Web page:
The plan calls for increasing raids by inspectors on ranches, logging operations and mines which lure people into servitude. These inspection teams, called ‘mobile squads’, investigate and track forced labour based on information from escaped workers. Most of these rescues have taken place in Bahia and Mato Grosso States. In a recent raid in Bahia, 850 workers were released in the biggest single operation to date. The mobile squads successfully released 2,306 and 4,779 enslaved workers in 2002 and 2003, respectively.
The Government is also moving to increase fines and criminal penalties for offenders, as well as to pass legislation to allow the seizure of businesses and properties where forced labour is used. These seized assets can be used to compensate forced labourers, as well as to offset the costs of eradicating the practice.
A broad-based partnership is providing information about patterns and locations of forced labourers to international organisations and government agencies. This collaboration, which includes individuals, workers' associations, local communities, NGOs and the church, is enhancing our understanding of the problem and its causes. Respected institutions like the Pastoral Land Commission are providing vital assistance to freed workers, such as shelter, food, and medical treatment.
Raising awareness of the practice of forced labour is another major challenge. Through workers' organisations, such as the Confederação Nacional dos Trabalhadores na Agricultura, workers are trained on how to recognise and avoid potential forced labour situations.
Local unions provide workers with information about work destinations, alerting them to potential abuses. The workers are also given contact numbers and locations, in case they need to flee forced labour.
In collaboration with the Brazilian government, the ILO has launched a technical cooperation project, Combating Forced Labour in Brazil. With funding from the US Department of Labour, the project is supporting national efforts, including the Government's mobile inspection teams, as well as initiating awareness-raising, rehabilitation and prevention activities.
A national campaign, targeting rural workers and their families, has been launched to help them avoid being ensnared into forced labour. Partnerships with other key players, such as the media, are also helping to ensure wide dissemination of national policy and information on forced labour in Brazil.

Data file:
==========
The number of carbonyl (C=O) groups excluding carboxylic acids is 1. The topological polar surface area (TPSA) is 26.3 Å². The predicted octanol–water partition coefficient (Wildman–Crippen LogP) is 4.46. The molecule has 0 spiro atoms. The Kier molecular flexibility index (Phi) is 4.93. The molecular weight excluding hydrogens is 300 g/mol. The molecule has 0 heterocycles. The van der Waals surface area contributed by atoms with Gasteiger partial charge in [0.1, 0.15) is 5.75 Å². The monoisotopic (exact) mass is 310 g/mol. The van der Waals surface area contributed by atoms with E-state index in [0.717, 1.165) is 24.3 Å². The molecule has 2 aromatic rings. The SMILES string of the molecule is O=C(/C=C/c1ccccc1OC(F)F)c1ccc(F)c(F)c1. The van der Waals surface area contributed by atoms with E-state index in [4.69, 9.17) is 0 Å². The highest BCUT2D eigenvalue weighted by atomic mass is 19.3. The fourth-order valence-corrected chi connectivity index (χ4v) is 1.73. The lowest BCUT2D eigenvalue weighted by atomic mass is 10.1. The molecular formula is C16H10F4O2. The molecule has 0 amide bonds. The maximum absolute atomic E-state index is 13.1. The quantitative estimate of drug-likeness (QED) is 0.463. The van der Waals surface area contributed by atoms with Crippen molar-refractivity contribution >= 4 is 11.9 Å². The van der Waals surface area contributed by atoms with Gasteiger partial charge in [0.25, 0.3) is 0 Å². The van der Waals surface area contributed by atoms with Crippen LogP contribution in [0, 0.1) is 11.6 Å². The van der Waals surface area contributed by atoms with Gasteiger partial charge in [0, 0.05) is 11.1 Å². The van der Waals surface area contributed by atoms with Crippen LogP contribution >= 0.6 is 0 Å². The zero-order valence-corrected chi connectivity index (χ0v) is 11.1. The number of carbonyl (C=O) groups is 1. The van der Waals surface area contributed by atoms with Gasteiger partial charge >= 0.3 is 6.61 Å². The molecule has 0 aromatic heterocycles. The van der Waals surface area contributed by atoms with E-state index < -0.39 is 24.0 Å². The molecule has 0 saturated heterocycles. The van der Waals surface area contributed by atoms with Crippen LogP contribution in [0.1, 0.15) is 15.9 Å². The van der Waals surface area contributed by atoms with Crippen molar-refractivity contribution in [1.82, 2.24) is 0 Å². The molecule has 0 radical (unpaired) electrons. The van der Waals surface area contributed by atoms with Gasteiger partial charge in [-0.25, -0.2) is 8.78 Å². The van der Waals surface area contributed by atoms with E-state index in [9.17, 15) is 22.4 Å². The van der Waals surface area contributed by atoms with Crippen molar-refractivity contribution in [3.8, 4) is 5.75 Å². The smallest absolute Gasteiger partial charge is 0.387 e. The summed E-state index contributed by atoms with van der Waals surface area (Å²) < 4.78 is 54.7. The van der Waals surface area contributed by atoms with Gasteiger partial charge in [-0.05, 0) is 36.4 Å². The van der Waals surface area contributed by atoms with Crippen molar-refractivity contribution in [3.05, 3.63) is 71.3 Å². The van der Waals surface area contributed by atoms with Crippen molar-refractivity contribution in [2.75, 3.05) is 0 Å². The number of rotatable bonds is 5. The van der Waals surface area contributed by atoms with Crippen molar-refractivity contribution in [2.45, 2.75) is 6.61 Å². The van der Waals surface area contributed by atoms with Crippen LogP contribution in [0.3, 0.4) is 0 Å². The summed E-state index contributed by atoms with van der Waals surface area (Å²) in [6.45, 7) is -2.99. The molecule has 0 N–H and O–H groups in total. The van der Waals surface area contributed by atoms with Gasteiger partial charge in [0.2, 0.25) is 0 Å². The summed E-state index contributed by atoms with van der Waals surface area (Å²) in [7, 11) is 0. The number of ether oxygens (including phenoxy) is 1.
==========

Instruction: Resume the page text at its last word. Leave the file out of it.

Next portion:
The complex nature of forced labour recruitment and the remoteness of the locations where the people work, have hobbled eradication efforts. And with a quarter of the population living on less than US$2 a day, grinding poverty will continue to make people vulnerable to forced labour.
Even more difficult to overcome is the general perception that landowners have impunity. Freed forced labourers often fear for their lives because landowners are wealthy and have many friends in powerful places. When these workers denounce the landowners to the authorities, they can be at risk of retaliation. Even government officials and prosecutors have been targeted with death threats.
On 28 January 2004, four Labour Ministry officials were ambushed and killed in a shooting which the authorities believe is related to the discovery of slavery in a farming region dominated by large soybean farms, about 140 km (90 miles) from the capital, Brasilia. These officials often travel with armed federal police officers. However, since this was a routine inspection, they were not accompanied by police.
This tragic event has renewed calls for the passage of a constitutional amendment, which, if passed, will enable confiscation of lands where slavery is found. The bill has already passed the Senate, but due to pressure from the rural landowners' lobby, a vote is still pending in the House of Representatives.
The President of the Tribunal Superior do Trabalho, Francisco Fausto, calls forced labour ‘the shame of humanity’ which must be eradicated. ‘We still need stronger laws. Someone who does not respect human rights, who assaults the human dignity of people, should be subjected to a stronger punnishment. It is a war we must win.’ – Third World Network Features
The above article first appeared in World of Work (No. 50, March 2004).
When reproducing this feature, please credit Third World Network Features and (if applicable) the cooperating magazine or agency involved in the article, and give the byline. Please send us cuttings.
Third World Network is also accessible on the World Wide Web. Please visit its website.